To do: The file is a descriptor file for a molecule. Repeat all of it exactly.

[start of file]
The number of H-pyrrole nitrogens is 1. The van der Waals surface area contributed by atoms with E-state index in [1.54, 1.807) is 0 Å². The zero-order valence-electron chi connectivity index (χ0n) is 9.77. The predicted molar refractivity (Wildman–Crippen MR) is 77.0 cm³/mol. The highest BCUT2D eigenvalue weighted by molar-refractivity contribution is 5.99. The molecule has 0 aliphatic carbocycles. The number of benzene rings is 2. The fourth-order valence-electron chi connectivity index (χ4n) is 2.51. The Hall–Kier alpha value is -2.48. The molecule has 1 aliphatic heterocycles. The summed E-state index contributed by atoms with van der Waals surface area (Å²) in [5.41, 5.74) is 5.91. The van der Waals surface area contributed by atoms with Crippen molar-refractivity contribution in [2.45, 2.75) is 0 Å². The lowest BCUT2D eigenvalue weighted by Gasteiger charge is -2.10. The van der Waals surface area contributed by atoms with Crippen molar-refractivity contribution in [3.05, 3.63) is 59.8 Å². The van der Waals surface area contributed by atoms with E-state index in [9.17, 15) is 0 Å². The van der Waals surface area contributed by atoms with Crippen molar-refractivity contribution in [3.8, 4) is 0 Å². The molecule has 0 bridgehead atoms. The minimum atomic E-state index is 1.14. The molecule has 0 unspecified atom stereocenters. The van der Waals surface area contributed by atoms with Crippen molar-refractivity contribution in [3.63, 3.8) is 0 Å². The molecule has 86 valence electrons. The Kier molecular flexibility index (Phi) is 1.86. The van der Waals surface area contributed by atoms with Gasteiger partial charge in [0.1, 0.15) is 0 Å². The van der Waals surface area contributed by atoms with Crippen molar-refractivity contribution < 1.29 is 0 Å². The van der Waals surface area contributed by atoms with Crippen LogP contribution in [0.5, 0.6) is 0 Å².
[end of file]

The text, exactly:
The number of H-pyrrole nitrogens is 1. The van der Waals surface area contributed by atoms with E-state index in [1.54, 1.807) is 0 Å². The zero-order valence-electron chi connectivity index (χ0n) is 9.77. The predicted molar refractivity (Wildman–Crippen MR) is 77.0 cm³/mol. The highest BCUT2D eigenvalue weighted by molar-refractivity contribution is 5.99. The molecule has 0 aliphatic carbocycles. The number of benzene rings is 2. The fourth-order valence-electron chi connectivity index (χ4n) is 2.51. The Hall–Kier alpha value is -2.48. The molecule has 1 aliphatic heterocycles. The summed E-state index contributed by atoms with van der Waals surface area (Å²) in [5.41, 5.74) is 5.91. The van der Waals surface area contributed by atoms with Crippen molar-refractivity contribution in [2.45, 2.75) is 0 Å². The lowest BCUT2D eigenvalue weighted by Gasteiger charge is -2.10. The van der Waals surface area contributed by atoms with Crippen molar-refractivity contribution in [3.05, 3.63) is 59.8 Å². The van der Waals surface area contributed by atoms with E-state index in [9.17, 15) is 0 Å². The van der Waals surface area contributed by atoms with Crippen molar-refractivity contribution in [3.8, 4) is 0 Å². The molecule has 0 bridgehead atoms. The minimum atomic E-state index is 1.14. The molecule has 0 unspecified atom stereocenters. The van der Waals surface area contributed by atoms with Crippen molar-refractivity contribution in [3.63, 3.8) is 0 Å². The molecule has 86 valence electrons. The Kier molecular flexibility index (Phi) is 1.86. The van der Waals surface area contributed by atoms with Gasteiger partial charge in [0.1, 0.15) is 0 Å². The van der Waals surface area contributed by atoms with Crippen molar-refractivity contribution < 1.29 is 0 Å². The van der Waals surface area contributed by atoms with Crippen LogP contribution in [0.5, 0.6) is 0 Å².